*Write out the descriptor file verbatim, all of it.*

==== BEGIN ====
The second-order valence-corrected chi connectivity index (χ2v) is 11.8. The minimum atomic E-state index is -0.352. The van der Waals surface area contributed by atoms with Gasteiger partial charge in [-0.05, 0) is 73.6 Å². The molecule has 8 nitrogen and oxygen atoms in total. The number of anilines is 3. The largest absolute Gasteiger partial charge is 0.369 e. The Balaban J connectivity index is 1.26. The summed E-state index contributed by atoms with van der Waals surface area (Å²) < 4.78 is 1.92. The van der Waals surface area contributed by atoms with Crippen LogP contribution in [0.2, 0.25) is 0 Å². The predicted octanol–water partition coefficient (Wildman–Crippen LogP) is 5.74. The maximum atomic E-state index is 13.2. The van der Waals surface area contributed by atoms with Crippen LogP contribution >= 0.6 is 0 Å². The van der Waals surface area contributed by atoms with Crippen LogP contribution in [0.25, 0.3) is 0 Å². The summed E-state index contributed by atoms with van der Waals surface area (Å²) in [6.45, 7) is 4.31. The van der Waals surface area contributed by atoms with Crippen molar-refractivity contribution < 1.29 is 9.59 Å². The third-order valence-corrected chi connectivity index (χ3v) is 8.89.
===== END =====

The second-order valence-corrected chi connectivity index (χ2v) is 11.8. The minimum atomic E-state index is -0.352. The van der Waals surface area contributed by atoms with Gasteiger partial charge in [-0.05, 0) is 73.6 Å². The molecule has 8 nitrogen and oxygen atoms in total. The number of anilines is 3. The largest absolute Gasteiger partial charge is 0.369 e. The Balaban J connectivity index is 1.26. The summed E-state index contributed by atoms with van der Waals surface area (Å²) < 4.78 is 1.92. The van der Waals surface area contributed by atoms with Crippen LogP contribution in [0.2, 0.25) is 0 Å². The predicted octanol–water partition coefficient (Wildman–Crippen LogP) is 5.74. The maximum atomic E-state index is 13.2. The van der Waals surface area contributed by atoms with Crippen LogP contribution >= 0.6 is 0 Å². The van der Waals surface area contributed by atoms with Crippen LogP contribution in [0.25, 0.3) is 0 Å². The summed E-state index contributed by atoms with van der Waals surface area (Å²) in [6.45, 7) is 4.31. The van der Waals surface area contributed by atoms with Crippen molar-refractivity contribution < 1.29 is 9.59 Å². The third-order valence-corrected chi connectivity index (χ3v) is 8.89.